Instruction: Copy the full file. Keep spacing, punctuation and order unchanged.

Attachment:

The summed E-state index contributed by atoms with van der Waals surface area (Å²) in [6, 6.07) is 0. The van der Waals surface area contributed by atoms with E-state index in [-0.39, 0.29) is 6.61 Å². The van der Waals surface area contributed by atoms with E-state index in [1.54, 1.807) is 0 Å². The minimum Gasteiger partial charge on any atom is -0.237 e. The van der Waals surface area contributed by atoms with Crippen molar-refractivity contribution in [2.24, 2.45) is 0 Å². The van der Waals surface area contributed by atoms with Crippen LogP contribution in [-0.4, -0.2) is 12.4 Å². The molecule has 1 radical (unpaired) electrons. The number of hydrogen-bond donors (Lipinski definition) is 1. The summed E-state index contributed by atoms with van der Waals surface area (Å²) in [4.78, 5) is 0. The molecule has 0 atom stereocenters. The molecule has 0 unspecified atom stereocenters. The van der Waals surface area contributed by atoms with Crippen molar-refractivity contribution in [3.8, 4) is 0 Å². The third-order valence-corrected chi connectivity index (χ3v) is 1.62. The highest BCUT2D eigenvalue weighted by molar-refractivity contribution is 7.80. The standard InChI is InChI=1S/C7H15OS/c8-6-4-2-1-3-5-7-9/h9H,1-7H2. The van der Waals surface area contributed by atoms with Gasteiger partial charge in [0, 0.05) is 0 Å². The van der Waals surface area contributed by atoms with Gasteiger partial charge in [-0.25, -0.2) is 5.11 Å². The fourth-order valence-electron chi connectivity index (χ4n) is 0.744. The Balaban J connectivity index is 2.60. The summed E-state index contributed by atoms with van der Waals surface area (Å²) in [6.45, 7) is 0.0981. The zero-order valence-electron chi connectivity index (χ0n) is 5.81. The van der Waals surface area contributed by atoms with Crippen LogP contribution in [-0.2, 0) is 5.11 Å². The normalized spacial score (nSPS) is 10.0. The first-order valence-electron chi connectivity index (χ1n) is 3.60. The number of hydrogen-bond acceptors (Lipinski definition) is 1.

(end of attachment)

The summed E-state index contributed by atoms with van der Waals surface area (Å²) in [6, 6.07) is 0. The van der Waals surface area contributed by atoms with E-state index in [-0.39, 0.29) is 6.61 Å². The van der Waals surface area contributed by atoms with E-state index in [1.54, 1.807) is 0 Å². The minimum Gasteiger partial charge on any atom is -0.237 e. The van der Waals surface area contributed by atoms with Crippen molar-refractivity contribution in [2.24, 2.45) is 0 Å². The van der Waals surface area contributed by atoms with Crippen LogP contribution in [-0.4, -0.2) is 12.4 Å². The molecule has 1 radical (unpaired) electrons. The number of hydrogen-bond donors (Lipinski definition) is 1. The summed E-state index contributed by atoms with van der Waals surface area (Å²) in [4.78, 5) is 0. The molecule has 0 atom stereocenters. The molecule has 0 unspecified atom stereocenters. The van der Waals surface area contributed by atoms with Crippen molar-refractivity contribution in [3.8, 4) is 0 Å². The third-order valence-corrected chi connectivity index (χ3v) is 1.62. The highest BCUT2D eigenvalue weighted by molar-refractivity contribution is 7.80. The standard InChI is InChI=1S/C7H15OS/c8-6-4-2-1-3-5-7-9/h9H,1-7H2. The van der Waals surface area contributed by atoms with Gasteiger partial charge in [0, 0.05) is 0 Å². The van der Waals surface area contributed by atoms with Gasteiger partial charge in [-0.25, -0.2) is 5.11 Å². The fourth-order valence-electron chi connectivity index (χ4n) is 0.744. The Balaban J connectivity index is 2.60. The summed E-state index contributed by atoms with van der Waals surface area (Å²) in [6.45, 7) is 0.0981. The zero-order valence-electron chi connectivity index (χ0n) is 5.81. The van der Waals surface area contributed by atoms with Crippen LogP contribution in [-0.2, 0) is 5.11 Å². The normalized spacial score (nSPS) is 10.0. The first-order valence-electron chi connectivity index (χ1n) is 3.60. The number of hydrogen-bond acceptors (Lipinski definition) is 1.